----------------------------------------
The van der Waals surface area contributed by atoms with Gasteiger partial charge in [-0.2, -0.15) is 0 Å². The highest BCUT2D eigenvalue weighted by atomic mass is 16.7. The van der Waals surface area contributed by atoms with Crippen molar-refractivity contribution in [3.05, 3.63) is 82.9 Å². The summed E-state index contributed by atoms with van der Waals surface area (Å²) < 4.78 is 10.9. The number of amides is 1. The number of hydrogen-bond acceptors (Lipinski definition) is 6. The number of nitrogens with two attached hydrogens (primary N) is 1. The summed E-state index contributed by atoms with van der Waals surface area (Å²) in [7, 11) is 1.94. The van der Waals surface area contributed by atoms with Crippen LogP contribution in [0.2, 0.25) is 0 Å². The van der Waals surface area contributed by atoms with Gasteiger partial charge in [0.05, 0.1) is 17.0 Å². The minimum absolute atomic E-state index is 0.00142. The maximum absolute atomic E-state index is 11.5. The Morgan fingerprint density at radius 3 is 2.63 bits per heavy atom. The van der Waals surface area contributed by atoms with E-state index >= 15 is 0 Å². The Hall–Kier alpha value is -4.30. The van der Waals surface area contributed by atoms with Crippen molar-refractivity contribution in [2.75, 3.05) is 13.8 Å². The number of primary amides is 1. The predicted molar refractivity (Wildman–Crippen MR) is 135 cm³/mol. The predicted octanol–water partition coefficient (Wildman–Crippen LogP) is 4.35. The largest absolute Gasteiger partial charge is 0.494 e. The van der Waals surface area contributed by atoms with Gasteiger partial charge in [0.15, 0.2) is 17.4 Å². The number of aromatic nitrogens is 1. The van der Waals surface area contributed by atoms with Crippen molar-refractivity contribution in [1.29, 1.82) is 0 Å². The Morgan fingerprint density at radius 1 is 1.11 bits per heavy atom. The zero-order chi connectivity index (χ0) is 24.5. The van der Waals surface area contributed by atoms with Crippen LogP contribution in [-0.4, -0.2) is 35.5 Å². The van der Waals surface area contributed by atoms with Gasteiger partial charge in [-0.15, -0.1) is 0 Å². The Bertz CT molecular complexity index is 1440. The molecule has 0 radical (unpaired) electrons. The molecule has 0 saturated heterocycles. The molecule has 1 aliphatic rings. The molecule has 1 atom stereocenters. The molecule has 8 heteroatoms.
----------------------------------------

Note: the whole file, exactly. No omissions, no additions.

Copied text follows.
The van der Waals surface area contributed by atoms with Gasteiger partial charge in [-0.2, -0.15) is 0 Å². The highest BCUT2D eigenvalue weighted by atomic mass is 16.7. The van der Waals surface area contributed by atoms with Crippen molar-refractivity contribution in [3.05, 3.63) is 82.9 Å². The summed E-state index contributed by atoms with van der Waals surface area (Å²) < 4.78 is 10.9. The number of amides is 1. The number of hydrogen-bond acceptors (Lipinski definition) is 6. The number of nitrogens with two attached hydrogens (primary N) is 1. The summed E-state index contributed by atoms with van der Waals surface area (Å²) in [7, 11) is 1.94. The van der Waals surface area contributed by atoms with Crippen LogP contribution in [0.2, 0.25) is 0 Å². The van der Waals surface area contributed by atoms with Gasteiger partial charge in [0.05, 0.1) is 17.0 Å². The minimum absolute atomic E-state index is 0.00142. The maximum absolute atomic E-state index is 11.5. The Morgan fingerprint density at radius 3 is 2.63 bits per heavy atom. The van der Waals surface area contributed by atoms with E-state index >= 15 is 0 Å². The Hall–Kier alpha value is -4.30. The van der Waals surface area contributed by atoms with Crippen molar-refractivity contribution in [2.75, 3.05) is 13.8 Å². The number of primary amides is 1. The predicted molar refractivity (Wildman–Crippen MR) is 135 cm³/mol. The predicted octanol–water partition coefficient (Wildman–Crippen LogP) is 4.35. The largest absolute Gasteiger partial charge is 0.494 e. The van der Waals surface area contributed by atoms with Gasteiger partial charge in [0.15, 0.2) is 17.4 Å². The number of aromatic nitrogens is 1. The van der Waals surface area contributed by atoms with Crippen molar-refractivity contribution in [1.29, 1.82) is 0 Å². The Morgan fingerprint density at radius 1 is 1.11 bits per heavy atom. The zero-order chi connectivity index (χ0) is 24.5. The van der Waals surface area contributed by atoms with Crippen LogP contribution in [-0.4, -0.2) is 35.5 Å². The van der Waals surface area contributed by atoms with Gasteiger partial charge in [-0.15, -0.1) is 0 Å². The Bertz CT molecular complexity index is 1440. The molecule has 0 radical (unpaired) electrons. The molecule has 0 saturated heterocycles. The molecule has 1 aliphatic rings. The molecule has 1 atom stereocenters. The molecule has 8 heteroatoms.